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Barbour contacts gain from recovery

Miss. governor's ties raise concern

WASHINGTON -- Many Mississippians have benefited from Governor Haley Barbour's efforts to rebuild the state's devastated Gulf Coast in the two years since Hurricane Katrina struck. The $15 billion or more in federal aid the former Republican national chairman attracted has reopened casinos and helped resettle residents.

Among the beneficiaries are Barbour's own family and friends, who have earned hundreds of thousands of dollars from hurricane-related business. A nephew, one of two who are lobbyists, saw his fees more than double in the year after his uncle appointed him to a special reconstruction panel. FBI agents in June raided a company owned by the wife of a third nephew, which maintained federal emergency-management trailers.

Meanwhile, the governor's former lobbying firm, which he says is still making payments to him, has represented at least four clients with business linked to the recovery.

No evidence has surfaced that Barbour violated the law; at the same time, the pattern that emerges from public records and interviews raises "many red flags," said Ken Boehm, chairman of the National Legal and Policy Center, a watchdog group in Falls Church, Va., that investigates the investments of government officials. "At the minimum, the public is entitled to a full explanation of the facts," he said.

Barbour, 59, who is running for reelection this year, turned down an interview request.

Mississippi records show that Henry and Austin Barbour, sons of Haley's older brother Jeppie, registered as state lobbyists soon after their uncle was elected in 2003. In January 2004, Henry, who managed the gubernatorial campaign, and Austin joined Capitol Resources LLC in Jackson, which represented such big-name clients as Lorillard Tobacco Co.

In July 2005, Capitol Resources signed on to represent Government Consultants Inc., a local firm that advises Mississippi and Louisiana on state bond issues. Deborah Phillips, president of Government Consultants, praised the work of Capitol Resources, saying Henry, 43, and Austin, 31, have "good resources."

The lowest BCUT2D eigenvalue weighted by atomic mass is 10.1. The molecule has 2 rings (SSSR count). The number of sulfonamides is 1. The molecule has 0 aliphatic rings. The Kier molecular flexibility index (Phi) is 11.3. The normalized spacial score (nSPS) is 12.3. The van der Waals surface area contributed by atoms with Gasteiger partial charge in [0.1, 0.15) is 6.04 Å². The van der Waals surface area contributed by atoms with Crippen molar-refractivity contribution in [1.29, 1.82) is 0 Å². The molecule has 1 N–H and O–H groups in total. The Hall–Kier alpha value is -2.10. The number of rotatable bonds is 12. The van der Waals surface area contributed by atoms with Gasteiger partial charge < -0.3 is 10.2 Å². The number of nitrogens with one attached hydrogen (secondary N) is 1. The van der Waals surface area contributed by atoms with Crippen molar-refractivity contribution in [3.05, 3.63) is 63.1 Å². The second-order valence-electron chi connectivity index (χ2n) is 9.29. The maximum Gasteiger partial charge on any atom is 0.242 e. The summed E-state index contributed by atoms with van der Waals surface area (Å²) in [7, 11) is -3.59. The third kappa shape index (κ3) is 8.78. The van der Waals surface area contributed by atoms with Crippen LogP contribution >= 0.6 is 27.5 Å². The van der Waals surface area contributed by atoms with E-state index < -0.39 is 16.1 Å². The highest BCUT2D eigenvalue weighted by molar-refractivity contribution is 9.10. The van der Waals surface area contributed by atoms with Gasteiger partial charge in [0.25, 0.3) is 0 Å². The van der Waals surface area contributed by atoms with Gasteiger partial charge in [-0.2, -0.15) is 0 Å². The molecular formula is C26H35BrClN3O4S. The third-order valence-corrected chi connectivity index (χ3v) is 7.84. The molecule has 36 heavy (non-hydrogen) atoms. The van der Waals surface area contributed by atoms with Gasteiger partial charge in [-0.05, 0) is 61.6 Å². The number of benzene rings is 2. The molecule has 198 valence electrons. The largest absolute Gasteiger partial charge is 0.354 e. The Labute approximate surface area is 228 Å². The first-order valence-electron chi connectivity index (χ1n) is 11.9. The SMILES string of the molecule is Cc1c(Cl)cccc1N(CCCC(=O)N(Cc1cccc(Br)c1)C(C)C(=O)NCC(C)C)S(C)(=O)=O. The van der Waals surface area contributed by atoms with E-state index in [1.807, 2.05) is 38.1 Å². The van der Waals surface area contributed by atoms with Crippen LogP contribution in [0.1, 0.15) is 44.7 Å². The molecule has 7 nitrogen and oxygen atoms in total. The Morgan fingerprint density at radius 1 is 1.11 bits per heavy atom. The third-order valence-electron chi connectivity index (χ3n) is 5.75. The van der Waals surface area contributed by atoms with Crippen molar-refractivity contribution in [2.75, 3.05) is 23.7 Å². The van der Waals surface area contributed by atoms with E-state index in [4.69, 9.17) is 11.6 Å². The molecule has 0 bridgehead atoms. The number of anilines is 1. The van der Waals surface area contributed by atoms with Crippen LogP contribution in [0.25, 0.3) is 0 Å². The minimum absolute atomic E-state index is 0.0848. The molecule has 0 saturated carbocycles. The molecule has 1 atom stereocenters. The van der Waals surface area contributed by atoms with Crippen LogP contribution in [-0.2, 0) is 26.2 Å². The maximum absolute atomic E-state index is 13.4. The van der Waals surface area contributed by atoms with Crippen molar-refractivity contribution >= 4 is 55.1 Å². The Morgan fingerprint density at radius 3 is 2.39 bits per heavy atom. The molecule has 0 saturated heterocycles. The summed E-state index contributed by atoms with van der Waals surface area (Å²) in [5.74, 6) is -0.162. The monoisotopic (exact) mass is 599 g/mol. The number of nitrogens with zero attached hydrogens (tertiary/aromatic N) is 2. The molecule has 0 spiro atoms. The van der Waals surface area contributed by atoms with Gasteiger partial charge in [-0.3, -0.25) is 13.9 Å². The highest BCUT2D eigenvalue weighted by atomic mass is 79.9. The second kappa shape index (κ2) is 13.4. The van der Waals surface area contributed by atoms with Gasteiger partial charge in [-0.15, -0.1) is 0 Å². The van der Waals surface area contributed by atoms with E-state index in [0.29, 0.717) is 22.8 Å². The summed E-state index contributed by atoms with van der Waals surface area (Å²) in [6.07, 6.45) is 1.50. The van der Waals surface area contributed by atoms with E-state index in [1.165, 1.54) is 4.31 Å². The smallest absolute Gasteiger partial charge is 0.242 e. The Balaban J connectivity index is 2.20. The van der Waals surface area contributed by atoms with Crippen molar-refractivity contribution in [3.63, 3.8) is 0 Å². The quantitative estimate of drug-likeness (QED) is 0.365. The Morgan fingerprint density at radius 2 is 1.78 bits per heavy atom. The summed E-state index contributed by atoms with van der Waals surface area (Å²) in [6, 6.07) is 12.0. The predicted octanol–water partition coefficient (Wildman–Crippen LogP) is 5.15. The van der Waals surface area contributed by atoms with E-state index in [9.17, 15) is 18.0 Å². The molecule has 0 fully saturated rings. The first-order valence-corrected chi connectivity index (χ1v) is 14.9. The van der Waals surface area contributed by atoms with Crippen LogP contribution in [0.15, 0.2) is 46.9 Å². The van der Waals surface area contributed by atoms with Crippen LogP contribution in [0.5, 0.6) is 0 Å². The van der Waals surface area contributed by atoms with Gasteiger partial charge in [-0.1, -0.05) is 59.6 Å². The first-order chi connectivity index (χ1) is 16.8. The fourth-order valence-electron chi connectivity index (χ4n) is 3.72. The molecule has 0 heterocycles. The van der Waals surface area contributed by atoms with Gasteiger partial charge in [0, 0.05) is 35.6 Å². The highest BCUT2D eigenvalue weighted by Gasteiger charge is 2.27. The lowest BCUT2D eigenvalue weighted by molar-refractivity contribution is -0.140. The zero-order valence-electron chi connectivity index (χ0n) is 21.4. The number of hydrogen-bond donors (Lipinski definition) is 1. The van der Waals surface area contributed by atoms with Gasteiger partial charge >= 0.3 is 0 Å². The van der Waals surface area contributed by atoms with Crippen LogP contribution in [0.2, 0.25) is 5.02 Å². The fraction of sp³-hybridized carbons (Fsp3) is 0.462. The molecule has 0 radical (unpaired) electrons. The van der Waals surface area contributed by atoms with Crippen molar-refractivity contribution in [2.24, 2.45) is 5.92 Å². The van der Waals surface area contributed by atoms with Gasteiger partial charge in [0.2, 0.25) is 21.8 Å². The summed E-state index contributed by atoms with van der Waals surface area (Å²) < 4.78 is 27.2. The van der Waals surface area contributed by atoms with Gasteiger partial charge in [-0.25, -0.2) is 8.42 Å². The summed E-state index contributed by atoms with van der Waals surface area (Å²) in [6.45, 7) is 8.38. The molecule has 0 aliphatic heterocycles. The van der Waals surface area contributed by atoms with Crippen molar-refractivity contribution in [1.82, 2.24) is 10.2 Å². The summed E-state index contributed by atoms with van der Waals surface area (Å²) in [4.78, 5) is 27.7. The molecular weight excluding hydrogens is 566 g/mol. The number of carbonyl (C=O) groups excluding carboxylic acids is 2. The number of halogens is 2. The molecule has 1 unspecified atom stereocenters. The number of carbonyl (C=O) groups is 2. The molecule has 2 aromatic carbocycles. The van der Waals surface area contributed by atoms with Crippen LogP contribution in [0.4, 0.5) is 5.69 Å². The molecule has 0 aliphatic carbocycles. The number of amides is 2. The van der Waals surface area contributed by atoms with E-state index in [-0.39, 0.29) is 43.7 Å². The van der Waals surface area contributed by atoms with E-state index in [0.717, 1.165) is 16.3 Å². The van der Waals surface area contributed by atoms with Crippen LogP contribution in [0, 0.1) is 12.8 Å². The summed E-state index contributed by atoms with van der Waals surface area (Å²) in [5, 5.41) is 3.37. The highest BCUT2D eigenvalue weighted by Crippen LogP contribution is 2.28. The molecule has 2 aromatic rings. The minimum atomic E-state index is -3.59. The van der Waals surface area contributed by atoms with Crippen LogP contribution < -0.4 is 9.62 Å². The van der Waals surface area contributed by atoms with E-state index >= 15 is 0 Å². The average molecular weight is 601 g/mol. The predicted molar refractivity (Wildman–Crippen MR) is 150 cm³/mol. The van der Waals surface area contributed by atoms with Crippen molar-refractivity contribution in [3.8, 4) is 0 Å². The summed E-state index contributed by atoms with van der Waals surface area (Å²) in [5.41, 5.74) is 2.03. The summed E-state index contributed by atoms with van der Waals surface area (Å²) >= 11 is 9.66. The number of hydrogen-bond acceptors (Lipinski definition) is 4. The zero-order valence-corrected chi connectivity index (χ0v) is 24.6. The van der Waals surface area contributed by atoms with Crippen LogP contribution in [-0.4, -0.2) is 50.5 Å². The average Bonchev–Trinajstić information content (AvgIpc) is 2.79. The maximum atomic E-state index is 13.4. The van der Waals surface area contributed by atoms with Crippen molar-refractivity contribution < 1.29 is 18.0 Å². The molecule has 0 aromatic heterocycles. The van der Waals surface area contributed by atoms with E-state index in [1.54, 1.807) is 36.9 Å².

After the Aug. 29, 2005, storm, Haley Barbour formed the Governor's Commission on Recovery, Rebuilding and Renewal and appointed Henry Barbour as its unpaid executive director. In an e-mail, Henry Barbour says he took a leave of absence from lobbying while volunteering on the commission.

Government Consultants paid $65,000 for Henry Barbour's lobbying from July 2005 through 2006, a period that included his work on the governor's commission, state records show. Principals in the firm also gave at least $27,500 to Haley Barbour's reelection campaign in 2006; Henry Barbour is the campaign's treasurer.

Among the commission's recommendations was the sale of bonds to finance the Katrina recovery. According to state reports and figures provided by Government Consultants, the firm landed about $2.4 million in Mississippi bond fees in 2006, including at least $400,000 from Katrina-related issues.

All told, Henry Barbour's lobbying fees -- $150,000 in 2004, his uncle's first year in office -- rose to $183,000 in 2005, the year of the hurricane, and $379,000 last year.

In his e-mail, Henry Barbour said, "I don't have any role with state bond issues in Mississippi." Steve Pittman, vice president of Government Consultants, said in an e-mail that most of the fees the company earns are awarded by cities and counties, not by the state.

Barbour said in his e-mail that he worked hard "to help position Mississippi for the best possible recovery," adding that having "the same last name as Governor Barbour clearly puts a target on my back."

He said Capitol Resources decided after the storm "to not take any new, recovery-related clients."

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